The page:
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Popular Mechanics (South Africa) - - Contents - GARY VIA EMAIL

UL­TI­MATE RE­CY­CLING

Re­cently, the plas­tic base plate that mounts the top box that sits on the rear car­rier of my 2001 Honda Africa Twin de­vel­oped a nasty crack, prob­a­bly from all the off-road work I’ve sub­jected the ma­chine to. With the chances of find­ing a re­place­ment part for that 17-year-old af­ter­mar­ket item ex­tremely un­likely, I had to make plan to fix it my­self.

What I needed was a very high qual­ity, strong, smooth, per­fectly shaped and rounded, small piece of steel of just the right width with the holes po­si­tioned in such a way as to best join two ends of a bro­ken piece of some­thing tightly to­gether. So, scratch­ing through the odds-and-ends junk box, I found one of the sur­gi­cal plates that had been in­serted into my arm back when I snapped both bones clean through in a mas­sive bike wipe­out back in 2004 and the sur­geons had to bolt the whole arm back to­gether again, with a num­ber of these lit­tle plates to fix it. When they took them out a year later, I in­sisted on keep­ing them for some rea­son and those plates have been ly­ing around in my tool­box since for­ever, and now one of them has been re­pur­posed for its new task – and is do­ing the job sur­pris­ingly well.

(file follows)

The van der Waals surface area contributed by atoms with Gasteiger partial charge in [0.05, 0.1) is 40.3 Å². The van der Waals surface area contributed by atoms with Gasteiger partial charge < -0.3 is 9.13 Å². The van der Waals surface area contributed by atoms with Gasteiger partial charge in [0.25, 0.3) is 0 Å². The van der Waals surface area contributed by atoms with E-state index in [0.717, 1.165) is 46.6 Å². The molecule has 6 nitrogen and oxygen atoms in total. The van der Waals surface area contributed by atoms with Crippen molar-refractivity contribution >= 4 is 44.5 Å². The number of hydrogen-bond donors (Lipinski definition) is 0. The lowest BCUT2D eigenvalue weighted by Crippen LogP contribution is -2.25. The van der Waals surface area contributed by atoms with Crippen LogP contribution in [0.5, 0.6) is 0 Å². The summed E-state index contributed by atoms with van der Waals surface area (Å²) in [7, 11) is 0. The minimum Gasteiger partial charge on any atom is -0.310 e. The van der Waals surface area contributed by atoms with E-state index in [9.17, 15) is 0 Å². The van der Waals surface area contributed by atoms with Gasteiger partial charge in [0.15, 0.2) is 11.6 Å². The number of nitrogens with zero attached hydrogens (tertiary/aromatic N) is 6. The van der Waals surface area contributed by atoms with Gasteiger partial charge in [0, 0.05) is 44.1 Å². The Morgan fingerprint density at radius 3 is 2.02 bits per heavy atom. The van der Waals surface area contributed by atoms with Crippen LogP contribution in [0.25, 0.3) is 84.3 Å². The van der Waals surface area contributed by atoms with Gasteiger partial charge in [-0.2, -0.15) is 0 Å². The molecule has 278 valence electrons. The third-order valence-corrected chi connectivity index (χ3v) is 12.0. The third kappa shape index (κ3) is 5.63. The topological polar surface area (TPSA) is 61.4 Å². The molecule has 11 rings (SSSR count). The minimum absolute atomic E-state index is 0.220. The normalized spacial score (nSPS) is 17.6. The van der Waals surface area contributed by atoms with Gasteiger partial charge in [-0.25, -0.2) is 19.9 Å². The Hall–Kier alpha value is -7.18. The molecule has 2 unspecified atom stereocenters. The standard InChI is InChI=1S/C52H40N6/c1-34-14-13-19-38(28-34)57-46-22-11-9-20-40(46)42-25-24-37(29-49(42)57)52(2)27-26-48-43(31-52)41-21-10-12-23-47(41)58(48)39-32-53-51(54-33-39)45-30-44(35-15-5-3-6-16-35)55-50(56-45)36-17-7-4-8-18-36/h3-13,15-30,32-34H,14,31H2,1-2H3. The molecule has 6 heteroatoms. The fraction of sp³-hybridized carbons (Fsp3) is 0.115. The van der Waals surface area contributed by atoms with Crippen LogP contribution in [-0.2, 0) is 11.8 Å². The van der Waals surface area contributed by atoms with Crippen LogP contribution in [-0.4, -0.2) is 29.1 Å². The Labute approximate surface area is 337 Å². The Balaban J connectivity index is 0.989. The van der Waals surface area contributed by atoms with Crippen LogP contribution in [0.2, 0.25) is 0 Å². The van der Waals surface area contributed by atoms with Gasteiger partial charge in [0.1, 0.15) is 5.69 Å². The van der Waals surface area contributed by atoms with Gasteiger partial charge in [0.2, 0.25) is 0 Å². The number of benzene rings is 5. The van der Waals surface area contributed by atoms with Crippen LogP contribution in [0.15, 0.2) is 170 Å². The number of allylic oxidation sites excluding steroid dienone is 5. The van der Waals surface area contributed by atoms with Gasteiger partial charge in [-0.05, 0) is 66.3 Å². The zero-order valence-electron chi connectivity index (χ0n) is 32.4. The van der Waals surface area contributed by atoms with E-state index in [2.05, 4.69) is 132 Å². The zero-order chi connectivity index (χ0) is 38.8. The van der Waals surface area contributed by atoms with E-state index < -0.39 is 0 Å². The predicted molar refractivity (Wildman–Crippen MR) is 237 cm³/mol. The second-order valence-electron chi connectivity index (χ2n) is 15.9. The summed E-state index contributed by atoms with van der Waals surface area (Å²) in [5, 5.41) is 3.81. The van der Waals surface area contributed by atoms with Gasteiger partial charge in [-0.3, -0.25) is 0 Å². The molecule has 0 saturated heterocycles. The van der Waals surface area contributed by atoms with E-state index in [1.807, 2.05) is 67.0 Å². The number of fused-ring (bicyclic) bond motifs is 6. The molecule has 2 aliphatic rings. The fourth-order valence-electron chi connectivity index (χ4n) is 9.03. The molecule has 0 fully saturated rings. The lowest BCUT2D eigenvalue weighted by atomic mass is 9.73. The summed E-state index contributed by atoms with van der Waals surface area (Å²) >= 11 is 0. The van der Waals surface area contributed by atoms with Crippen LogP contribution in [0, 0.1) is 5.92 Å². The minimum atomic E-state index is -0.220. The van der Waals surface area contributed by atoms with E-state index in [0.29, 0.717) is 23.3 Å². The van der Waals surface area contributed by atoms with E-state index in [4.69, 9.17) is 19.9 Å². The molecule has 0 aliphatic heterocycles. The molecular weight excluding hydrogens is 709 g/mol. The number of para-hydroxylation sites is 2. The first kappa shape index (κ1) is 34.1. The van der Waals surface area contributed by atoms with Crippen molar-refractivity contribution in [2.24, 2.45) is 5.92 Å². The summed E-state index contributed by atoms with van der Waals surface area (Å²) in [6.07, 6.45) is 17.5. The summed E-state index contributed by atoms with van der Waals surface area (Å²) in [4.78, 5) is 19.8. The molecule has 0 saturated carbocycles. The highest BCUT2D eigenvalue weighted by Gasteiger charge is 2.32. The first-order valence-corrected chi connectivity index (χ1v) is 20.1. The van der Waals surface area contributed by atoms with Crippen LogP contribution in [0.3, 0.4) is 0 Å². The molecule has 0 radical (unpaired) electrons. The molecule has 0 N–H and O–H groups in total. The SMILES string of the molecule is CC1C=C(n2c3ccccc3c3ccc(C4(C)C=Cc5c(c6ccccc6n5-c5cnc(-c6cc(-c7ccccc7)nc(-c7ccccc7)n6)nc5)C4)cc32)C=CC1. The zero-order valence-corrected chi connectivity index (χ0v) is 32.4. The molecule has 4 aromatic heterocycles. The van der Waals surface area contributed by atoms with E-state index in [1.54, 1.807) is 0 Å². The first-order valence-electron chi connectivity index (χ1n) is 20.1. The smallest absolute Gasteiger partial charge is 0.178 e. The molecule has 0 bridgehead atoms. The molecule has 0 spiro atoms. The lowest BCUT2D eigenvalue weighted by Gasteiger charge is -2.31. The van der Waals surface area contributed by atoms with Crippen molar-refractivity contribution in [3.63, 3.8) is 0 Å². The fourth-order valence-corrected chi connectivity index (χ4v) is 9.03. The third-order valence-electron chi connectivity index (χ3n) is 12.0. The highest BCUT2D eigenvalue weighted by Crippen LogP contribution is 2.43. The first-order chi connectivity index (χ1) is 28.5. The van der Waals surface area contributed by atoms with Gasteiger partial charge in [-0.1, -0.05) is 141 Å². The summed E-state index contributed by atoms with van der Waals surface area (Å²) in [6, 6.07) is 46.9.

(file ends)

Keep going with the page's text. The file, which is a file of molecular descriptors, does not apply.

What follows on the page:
So, from in­side my arm for a year to now on the out­side of my mo­tor­cy­cle, this lit­tle piece of metal is do­ing the ul­ti­mate re­cy­cling job, hold­ing the two ends of a bro­ken some­thing tightly to­gether. Now if only the plas­tic in the plate would grow bet­ter by it­self like arms do, then life would be won­der­ful.

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